Commissioner Hudgens’s Fourth of July Safety Tips for a Safe Holiday

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While sparklers and similar non-explosive fireworks are now legal in Georgia, Insurance and Safety Fire Commissioner Hudgens is urging citizens to use extreme caution to avoid injuries when using fireworks during the Fourth of July holiday. 

Commissioner Hudgens’s Fourth of July Safety Tips for a Safe Holiday Fourth of July Safety

Two-thirds to three-fourths of all fireworks injuries occur during the four-week period surrounding Independence Day. On the Fourth of July itself, fireworks usually start more fires nationwide than all other causes combined. 

Georgia’s recently passed law states that the definition of prohibited fireworks shall not include: “Wire or wood sparklers of 100 grams or less of mixture per item; other sparkling items which are nonexplosive and nonaerial and contain 75 grams or less of chemical compound per tube or a total of 200 grams or less for multiple tubes; snake and glow worms; trick noise makers which include paper streamers, party poppers, string poppers, snappers, and drop pops each consisting of 0.25 grains or less of explosive mixture.”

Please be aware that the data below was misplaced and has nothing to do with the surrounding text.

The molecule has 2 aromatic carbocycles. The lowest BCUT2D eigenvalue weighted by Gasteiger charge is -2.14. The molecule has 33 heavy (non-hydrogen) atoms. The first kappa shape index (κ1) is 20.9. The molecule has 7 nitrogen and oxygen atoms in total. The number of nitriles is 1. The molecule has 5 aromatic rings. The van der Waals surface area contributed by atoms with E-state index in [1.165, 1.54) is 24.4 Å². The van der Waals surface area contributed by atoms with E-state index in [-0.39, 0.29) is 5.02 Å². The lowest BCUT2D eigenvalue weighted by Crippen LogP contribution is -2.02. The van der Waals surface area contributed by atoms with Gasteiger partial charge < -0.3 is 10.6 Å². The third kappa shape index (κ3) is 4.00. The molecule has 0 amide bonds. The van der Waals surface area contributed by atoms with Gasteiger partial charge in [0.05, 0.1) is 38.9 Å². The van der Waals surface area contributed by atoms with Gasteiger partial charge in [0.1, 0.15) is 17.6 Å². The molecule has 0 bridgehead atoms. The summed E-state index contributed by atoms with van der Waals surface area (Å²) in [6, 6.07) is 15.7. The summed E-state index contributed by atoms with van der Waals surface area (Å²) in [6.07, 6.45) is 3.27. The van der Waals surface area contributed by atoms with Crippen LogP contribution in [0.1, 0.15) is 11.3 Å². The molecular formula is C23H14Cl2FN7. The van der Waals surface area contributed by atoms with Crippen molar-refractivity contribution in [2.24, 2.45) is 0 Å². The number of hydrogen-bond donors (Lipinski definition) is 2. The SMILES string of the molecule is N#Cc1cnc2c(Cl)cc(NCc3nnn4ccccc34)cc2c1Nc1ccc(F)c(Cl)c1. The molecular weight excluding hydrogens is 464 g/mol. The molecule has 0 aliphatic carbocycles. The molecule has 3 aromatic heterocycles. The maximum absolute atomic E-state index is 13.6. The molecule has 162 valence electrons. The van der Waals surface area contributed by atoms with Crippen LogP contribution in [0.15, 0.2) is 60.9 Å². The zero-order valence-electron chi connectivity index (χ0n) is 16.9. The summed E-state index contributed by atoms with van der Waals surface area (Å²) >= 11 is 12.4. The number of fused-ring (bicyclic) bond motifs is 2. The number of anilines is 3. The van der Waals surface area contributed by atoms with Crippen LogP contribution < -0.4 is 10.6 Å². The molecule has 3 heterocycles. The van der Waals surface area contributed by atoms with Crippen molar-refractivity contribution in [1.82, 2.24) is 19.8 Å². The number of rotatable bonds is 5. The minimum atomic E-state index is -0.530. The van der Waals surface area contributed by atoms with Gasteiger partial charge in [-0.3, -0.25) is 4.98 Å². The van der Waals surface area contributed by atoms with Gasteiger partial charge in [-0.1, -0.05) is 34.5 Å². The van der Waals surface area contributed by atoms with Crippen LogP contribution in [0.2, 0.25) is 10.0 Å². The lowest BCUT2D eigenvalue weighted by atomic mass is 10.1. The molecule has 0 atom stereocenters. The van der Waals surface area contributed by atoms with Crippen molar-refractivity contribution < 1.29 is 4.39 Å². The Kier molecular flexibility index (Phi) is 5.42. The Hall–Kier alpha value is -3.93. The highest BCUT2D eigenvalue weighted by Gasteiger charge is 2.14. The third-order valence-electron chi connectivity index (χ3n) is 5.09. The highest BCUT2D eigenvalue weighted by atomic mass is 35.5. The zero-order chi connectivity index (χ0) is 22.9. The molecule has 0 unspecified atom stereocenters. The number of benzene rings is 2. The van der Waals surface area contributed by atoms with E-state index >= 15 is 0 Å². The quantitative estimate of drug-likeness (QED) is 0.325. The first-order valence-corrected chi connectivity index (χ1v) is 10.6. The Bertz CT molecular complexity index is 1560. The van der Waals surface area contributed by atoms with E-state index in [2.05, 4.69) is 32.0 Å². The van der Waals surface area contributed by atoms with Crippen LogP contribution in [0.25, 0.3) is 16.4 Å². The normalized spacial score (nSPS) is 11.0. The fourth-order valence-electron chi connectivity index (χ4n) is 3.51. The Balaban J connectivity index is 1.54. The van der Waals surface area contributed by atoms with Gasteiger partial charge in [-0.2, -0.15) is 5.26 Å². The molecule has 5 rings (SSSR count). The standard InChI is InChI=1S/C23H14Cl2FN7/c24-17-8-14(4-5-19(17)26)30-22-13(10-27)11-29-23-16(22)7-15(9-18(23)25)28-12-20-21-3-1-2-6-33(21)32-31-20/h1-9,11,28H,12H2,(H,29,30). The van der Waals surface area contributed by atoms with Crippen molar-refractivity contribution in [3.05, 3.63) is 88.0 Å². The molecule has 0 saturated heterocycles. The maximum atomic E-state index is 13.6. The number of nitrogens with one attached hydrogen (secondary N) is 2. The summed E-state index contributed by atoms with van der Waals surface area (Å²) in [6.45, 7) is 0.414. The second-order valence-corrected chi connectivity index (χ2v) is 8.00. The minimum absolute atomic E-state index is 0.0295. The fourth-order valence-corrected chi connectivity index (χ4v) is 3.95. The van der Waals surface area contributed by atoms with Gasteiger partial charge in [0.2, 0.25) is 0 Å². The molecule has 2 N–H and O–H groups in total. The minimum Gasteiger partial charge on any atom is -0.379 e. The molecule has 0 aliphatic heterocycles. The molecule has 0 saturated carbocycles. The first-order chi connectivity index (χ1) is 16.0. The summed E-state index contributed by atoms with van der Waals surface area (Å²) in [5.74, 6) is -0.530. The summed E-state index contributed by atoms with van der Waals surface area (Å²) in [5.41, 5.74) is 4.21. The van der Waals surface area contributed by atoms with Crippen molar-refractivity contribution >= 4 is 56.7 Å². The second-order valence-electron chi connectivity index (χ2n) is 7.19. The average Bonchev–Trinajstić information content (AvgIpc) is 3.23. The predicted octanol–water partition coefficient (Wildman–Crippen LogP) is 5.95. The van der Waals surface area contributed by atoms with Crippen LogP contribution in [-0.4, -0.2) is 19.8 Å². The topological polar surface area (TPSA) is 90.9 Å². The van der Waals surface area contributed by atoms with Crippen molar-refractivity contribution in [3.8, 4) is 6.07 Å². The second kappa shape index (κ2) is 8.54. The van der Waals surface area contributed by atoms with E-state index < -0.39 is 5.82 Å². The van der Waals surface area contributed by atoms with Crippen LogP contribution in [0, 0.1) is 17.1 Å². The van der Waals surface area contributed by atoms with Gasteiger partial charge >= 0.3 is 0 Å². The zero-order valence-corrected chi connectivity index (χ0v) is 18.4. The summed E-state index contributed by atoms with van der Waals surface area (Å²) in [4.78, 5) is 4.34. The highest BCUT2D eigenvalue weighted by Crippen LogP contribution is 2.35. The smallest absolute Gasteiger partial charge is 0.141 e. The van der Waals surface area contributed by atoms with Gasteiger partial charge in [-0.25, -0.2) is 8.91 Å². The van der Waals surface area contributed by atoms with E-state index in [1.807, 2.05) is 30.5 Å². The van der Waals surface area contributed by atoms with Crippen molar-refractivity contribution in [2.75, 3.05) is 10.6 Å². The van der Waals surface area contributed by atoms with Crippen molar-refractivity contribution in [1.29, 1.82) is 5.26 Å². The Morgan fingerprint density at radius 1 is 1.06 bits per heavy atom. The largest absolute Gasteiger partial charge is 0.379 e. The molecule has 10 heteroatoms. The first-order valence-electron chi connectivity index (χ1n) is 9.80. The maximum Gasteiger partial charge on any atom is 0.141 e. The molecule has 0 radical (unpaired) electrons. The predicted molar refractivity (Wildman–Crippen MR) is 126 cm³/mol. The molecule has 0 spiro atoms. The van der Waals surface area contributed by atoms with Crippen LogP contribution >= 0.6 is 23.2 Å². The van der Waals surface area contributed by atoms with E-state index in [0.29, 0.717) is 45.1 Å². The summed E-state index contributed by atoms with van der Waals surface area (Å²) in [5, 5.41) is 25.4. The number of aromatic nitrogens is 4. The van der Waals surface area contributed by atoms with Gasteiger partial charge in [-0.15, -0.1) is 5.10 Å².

Approximately 7,000 people are treated in hospital emergency rooms every year for fireworks-related injuries and most of those incidents involve children. 

Insurance and Safety Fire Commissioner Hudgens offers the following safety tips for using legal fireworks:

  • Always read and follow label directions
  • Only use fireworks outdoors
  • Never experiment or attempt to make your own fireworks
  • Only light one firework at a time
  • Never re-ignite malfunctioning fireworks
  • Fireworks should only be used with close adult supervision
  • Never give fireworks to small children
  • Be sure to have water handy
  • Never throw fireworks at another person
  • Remember to call your local 911 for emergencies

REMEMBER: The sale and use of most types of fireworks, including firecrackers, skyrockets, and cherry bombs, are still illegal in Georgia and punishable by a maximum fine of up to $1,000 and up to one year in jail.